GoPro announced their first drone, the GoPro Karma, at Photokina 2016. We get hands on with this highly-anticipated foldable drone right here at the show.
GoPro Karma – The Foldable Drone
The GoPro Karma has been designed to make it as easy as possible to use and fly straight out of the box, whether just using the stabilizer or for aerial filming. Within a few minutes, the foldable drone can be unfolded, powered up and linked to the remote that conveniently includes a screen.
It has a number of automated features including auto shoot paths where the GoPro Karma will orbit between two points, a reveal path, flying up or away from the start point, and cable camera mode.
The controller has a built-in touchscreen, and has been simplified to make it as easy as possible to fly straight out of the case. Simulation tutorials will be available soon to aid in learning to fly the drone.
In terms of batteries, the GoPro Karma has a plug and play style removable battery that allows for 20 minutes of flying time, while the remote battery lasts for 4 hours and can be charged on the go.
Learn more about the GoPro Karma, GoPro HERO 5 and the new GoPro eco system in our launch article.
The GoPro Karma will be available form the 23rd of October, with the full package including the drone, GoPro Hero5 camera, stabilizer, grip, controller and batteries for $1099. For the GoPro Karma foldable drone alone, the pricing will be around $700.
GoPro CEO Nick Woodman just went on stage at TechCrunch Disrupt in San Francisco to tease a few interesting things the company is developing behind closed doors. Asked about drones, he said “A drone opens up a world that we’ve never seen before, like from an angel perspective. That truly is the invisible camera.” More precisely, he also added, “Development is on track for the first half of 2016. We have some differentiations that are right in the GoPro alley.”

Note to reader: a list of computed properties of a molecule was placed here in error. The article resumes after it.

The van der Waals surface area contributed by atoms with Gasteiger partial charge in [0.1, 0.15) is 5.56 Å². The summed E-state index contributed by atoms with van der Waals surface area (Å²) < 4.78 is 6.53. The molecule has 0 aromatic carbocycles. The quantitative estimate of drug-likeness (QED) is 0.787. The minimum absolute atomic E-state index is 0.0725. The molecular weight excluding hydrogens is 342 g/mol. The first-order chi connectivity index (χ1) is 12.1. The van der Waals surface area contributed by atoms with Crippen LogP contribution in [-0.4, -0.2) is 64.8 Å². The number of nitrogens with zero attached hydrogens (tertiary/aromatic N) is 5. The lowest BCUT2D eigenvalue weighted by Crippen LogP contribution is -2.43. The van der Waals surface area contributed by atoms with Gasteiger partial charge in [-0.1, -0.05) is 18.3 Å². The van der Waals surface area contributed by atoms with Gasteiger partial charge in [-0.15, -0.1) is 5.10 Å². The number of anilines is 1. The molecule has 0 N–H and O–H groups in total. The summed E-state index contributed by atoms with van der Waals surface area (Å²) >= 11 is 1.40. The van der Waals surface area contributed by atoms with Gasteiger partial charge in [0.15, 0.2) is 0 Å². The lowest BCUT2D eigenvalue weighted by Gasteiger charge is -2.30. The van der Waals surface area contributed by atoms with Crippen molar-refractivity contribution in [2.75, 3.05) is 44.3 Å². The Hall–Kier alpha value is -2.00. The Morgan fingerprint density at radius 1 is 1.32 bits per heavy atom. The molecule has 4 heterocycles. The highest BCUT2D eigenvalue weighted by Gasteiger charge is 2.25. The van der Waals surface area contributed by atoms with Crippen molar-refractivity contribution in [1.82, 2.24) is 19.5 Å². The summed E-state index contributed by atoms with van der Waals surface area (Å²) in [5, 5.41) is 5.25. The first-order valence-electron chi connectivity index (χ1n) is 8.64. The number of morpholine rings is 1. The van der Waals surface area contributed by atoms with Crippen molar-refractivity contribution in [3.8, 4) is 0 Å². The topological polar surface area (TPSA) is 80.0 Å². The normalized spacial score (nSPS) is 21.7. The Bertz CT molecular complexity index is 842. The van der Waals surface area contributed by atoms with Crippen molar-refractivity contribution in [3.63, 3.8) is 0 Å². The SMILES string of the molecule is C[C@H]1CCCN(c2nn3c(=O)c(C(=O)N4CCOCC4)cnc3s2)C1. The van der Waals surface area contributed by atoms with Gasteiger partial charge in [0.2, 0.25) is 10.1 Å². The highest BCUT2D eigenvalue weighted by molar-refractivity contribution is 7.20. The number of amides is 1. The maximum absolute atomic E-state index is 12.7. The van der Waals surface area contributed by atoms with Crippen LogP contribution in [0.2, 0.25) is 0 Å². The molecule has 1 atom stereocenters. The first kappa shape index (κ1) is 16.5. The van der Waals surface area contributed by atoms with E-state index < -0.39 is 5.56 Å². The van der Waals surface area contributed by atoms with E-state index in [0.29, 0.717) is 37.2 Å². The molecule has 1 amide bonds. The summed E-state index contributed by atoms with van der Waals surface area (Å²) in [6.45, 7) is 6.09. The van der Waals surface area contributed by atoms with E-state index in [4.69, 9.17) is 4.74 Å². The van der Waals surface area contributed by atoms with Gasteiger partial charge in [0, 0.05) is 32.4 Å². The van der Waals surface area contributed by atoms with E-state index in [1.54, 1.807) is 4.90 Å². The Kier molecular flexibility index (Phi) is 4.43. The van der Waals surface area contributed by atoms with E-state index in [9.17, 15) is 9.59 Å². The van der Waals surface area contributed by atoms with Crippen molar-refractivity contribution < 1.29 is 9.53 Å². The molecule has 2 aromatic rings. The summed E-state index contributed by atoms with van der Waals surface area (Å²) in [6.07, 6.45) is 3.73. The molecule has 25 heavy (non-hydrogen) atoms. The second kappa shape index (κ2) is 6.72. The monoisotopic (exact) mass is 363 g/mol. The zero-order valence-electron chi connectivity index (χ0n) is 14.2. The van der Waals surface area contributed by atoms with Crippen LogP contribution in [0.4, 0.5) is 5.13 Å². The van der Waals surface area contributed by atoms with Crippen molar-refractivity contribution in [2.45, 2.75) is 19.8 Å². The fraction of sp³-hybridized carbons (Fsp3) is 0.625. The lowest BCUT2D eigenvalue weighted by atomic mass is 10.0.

This sounds like we can expect exciting drone news from the maker of the world’s best-selling camera next year, possibly at NAB 2016 time? This will put them squarely into DJI territory with their Phantom 3 and Inspire 1 drones, which also feature a camera similar to GoPro in quality in their standard specifications.
Watch the full interview session here:
He also added that Hero4 Session sales are slower than they were expecting, but said that compared to anything that their competitors are doing, the camera is still doing remarkably well.
Another new GoPro focus will be the software side of things – particularly a cloud based solution that they have been developing for a while now. They want to enable users to share their captured videos more instantly, with the “GoPro servers” that “will let you make 60-second or 2-minute videos without any effort on your part.”
That of course doesn’t sound like professional filmmaking, but that’s also not what GoPro are after, and that’s not where they make their real money.